At the start of her career Janine di Giovanni was advised, 'Write about the small voices, the people who can't write about themselves.'
For over fifteen years, she has been doing exactly that. From a near-abandoned hospital in Chechnya to bombed-out Tora Bora in Afghanistan, from Saddam Hussein's derelict palace in Baghdad to the inner-city barrios of Kingston, Jamaica, di Giovanni has covered almost every embattled place in the world and the people caught in its midst. Like Myriem, who lives on the West Bank, but can no longer use her farm because it falls on the Israeli side of the security fence; and Sia, one of the child soldiers of Sierra Leone, who talks blithely of shedding her violent past; and Abdul, who was imprisoned by the Taliban at seventeen for not wearing a beard.
The pieces collected here begin with Algeria in 1998 and end with Iraq in 2005. They are vivid, raw and impassioned - and they make war terrifyingly real.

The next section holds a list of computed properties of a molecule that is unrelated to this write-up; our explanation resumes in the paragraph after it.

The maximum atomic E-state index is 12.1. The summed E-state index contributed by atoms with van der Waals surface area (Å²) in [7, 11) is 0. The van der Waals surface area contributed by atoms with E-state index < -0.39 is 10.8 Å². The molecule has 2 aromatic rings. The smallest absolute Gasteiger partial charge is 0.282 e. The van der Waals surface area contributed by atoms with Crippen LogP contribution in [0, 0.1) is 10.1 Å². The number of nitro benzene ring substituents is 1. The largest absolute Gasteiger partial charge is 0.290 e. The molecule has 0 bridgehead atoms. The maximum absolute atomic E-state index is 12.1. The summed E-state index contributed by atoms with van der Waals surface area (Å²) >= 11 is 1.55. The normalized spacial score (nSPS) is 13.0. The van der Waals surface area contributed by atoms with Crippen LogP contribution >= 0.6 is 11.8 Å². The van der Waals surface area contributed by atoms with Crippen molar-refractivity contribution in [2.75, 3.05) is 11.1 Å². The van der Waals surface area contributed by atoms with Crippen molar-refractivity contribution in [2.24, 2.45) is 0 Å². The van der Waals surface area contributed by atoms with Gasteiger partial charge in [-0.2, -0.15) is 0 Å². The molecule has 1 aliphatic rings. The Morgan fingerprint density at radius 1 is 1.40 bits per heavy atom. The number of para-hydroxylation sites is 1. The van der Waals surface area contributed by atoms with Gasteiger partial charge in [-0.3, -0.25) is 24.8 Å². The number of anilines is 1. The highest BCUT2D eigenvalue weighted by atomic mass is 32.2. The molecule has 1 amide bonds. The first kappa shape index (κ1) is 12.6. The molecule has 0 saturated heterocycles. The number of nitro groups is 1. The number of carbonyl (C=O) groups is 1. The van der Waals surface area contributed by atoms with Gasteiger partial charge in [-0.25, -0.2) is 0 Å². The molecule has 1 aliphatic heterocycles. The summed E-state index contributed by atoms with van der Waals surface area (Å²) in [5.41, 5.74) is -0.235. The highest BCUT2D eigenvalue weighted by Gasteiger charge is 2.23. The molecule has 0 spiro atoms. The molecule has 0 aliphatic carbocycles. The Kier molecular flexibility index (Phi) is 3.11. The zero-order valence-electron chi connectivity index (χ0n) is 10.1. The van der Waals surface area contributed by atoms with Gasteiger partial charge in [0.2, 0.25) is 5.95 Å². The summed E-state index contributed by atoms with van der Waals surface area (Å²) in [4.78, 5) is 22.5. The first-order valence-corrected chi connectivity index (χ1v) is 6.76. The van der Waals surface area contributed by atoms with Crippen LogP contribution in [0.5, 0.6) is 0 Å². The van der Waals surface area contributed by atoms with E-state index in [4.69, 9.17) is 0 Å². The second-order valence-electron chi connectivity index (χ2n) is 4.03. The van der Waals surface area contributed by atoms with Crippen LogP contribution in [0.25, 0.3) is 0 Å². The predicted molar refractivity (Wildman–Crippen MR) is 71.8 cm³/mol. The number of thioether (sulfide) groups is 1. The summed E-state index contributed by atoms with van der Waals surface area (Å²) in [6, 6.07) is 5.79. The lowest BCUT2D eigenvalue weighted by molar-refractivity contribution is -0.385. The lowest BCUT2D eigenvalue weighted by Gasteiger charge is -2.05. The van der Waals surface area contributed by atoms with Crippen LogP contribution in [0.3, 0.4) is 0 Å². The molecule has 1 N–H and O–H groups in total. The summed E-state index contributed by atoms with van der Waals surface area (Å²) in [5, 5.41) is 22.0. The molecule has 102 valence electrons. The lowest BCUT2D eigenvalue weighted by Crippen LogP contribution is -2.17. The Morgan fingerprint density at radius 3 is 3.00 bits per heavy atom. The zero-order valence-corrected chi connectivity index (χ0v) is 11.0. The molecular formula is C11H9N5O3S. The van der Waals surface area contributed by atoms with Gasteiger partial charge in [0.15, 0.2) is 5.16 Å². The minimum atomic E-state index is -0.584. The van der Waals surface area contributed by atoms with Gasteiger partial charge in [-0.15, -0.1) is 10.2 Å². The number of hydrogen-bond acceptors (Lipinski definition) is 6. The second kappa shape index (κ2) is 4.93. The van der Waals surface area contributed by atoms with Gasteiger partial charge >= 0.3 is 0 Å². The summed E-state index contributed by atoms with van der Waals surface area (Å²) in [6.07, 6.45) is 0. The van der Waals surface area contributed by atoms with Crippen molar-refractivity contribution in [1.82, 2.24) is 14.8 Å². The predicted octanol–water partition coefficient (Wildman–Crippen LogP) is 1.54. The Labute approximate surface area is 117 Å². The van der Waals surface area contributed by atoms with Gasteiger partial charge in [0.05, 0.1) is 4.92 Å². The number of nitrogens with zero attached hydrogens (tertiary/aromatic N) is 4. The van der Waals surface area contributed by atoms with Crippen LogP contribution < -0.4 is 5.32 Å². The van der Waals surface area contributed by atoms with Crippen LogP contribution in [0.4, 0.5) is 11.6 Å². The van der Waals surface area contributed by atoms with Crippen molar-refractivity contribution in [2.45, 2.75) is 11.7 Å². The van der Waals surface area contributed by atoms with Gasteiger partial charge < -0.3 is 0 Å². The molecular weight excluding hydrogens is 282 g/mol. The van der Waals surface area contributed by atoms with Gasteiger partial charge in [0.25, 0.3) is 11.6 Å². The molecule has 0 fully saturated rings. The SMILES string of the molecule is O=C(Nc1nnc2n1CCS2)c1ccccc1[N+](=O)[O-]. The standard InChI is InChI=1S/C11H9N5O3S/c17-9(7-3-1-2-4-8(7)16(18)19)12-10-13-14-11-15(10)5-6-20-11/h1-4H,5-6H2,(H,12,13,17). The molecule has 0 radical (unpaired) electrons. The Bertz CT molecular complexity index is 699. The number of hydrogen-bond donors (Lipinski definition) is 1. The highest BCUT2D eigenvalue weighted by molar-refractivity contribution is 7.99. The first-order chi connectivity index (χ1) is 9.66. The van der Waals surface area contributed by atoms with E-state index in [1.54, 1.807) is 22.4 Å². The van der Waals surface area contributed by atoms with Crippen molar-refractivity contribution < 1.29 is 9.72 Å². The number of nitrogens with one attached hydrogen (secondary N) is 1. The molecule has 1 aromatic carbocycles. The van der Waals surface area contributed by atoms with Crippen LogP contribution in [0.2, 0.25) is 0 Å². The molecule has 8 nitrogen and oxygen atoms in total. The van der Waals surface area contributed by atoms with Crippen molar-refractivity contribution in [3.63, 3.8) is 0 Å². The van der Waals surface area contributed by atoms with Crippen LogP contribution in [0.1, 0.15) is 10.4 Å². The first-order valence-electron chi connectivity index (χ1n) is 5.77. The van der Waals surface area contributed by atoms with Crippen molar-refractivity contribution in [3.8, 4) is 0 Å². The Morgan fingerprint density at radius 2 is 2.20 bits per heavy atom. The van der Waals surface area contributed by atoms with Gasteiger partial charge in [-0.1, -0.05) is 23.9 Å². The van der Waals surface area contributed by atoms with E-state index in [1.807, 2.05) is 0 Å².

Janine di Giovanni is senior foreign correspondent for The Times and contributing editor for Vanity Fair. She has won Granada Television's 'Foreign Correspondent of the Year' award, the National Magazine Award and two Amnesty International Media Awards. She is the author of three books, Madness Visible, Against the Stranger and The Quick and the Dead. Janine di Giovanni lives in Paris.
'Few writers can match her evocations of individual suffering in wartime.'
'A gifted and humane reporter with a novelist's eye for detail.'
'One of our generation's finest foreign correspondents.'
'Di Giovanni is superb - an extraordinarily brave war correspondent and a wonderful writer as well.'